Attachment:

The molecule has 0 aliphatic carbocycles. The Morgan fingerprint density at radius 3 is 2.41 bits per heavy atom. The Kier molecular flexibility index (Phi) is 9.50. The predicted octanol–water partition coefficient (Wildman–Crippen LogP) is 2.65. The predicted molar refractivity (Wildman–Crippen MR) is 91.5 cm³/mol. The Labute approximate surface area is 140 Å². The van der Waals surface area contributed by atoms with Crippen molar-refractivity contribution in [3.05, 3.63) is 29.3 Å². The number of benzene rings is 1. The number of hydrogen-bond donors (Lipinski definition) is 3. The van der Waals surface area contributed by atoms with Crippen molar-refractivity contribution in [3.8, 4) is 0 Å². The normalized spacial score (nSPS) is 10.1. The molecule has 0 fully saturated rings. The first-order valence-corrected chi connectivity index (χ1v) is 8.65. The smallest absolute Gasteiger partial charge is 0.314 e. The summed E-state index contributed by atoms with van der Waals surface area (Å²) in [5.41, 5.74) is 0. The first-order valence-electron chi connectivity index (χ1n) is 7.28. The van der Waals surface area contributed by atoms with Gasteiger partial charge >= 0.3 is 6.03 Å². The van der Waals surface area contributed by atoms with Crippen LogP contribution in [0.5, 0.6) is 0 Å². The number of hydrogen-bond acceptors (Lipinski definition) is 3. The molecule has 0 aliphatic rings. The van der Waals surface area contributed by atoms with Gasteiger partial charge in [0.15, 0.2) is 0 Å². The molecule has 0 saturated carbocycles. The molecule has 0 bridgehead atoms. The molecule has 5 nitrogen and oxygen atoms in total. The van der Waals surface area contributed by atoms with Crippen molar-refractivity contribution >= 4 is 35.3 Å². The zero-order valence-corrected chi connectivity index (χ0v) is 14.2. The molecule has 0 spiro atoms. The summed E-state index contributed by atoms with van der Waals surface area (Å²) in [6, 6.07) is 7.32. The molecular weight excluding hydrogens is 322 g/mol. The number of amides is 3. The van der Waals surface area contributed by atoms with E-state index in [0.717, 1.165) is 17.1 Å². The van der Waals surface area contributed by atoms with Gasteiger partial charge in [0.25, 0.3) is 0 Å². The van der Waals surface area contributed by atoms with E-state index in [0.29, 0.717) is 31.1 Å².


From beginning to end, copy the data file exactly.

The molecule has 0 aliphatic carbocycles. The Morgan fingerprint density at radius 3 is 2.41 bits per heavy atom. The Kier molecular flexibility index (Phi) is 9.50. The predicted octanol–water partition coefficient (Wildman–Crippen LogP) is 2.65. The predicted molar refractivity (Wildman–Crippen MR) is 91.5 cm³/mol. The Labute approximate surface area is 140 Å². The van der Waals surface area contributed by atoms with Crippen molar-refractivity contribution in [3.05, 3.63) is 29.3 Å². The number of benzene rings is 1. The number of hydrogen-bond donors (Lipinski definition) is 3. The van der Waals surface area contributed by atoms with Crippen molar-refractivity contribution in [3.8, 4) is 0 Å². The normalized spacial score (nSPS) is 10.1. The molecule has 0 fully saturated rings. The first-order valence-corrected chi connectivity index (χ1v) is 8.65. The smallest absolute Gasteiger partial charge is 0.314 e. The summed E-state index contributed by atoms with van der Waals surface area (Å²) in [5.41, 5.74) is 0. The first-order valence-electron chi connectivity index (χ1n) is 7.28. The van der Waals surface area contributed by atoms with Gasteiger partial charge >= 0.3 is 6.03 Å². The van der Waals surface area contributed by atoms with Crippen LogP contribution in [0.5, 0.6) is 0 Å². The number of hydrogen-bond acceptors (Lipinski definition) is 3. The molecule has 0 aliphatic rings. The van der Waals surface area contributed by atoms with Gasteiger partial charge in [0.15, 0.2) is 0 Å². The molecule has 0 saturated carbocycles. The molecule has 0 bridgehead atoms. The molecule has 5 nitrogen and oxygen atoms in total. The van der Waals surface area contributed by atoms with Crippen molar-refractivity contribution >= 4 is 35.3 Å². The zero-order valence-corrected chi connectivity index (χ0v) is 14.2. The molecule has 0 spiro atoms. The summed E-state index contributed by atoms with van der Waals surface area (Å²) in [6, 6.07) is 7.32. The molecular weight excluding hydrogens is 322 g/mol. The number of amides is 3. The van der Waals surface area contributed by atoms with E-state index in [0.717, 1.165) is 17.1 Å². The van der Waals surface area contributed by atoms with Gasteiger partial charge in [0.25, 0.3) is 0 Å². The van der Waals surface area contributed by atoms with E-state index in [0.29, 0.717) is 31.1 Å².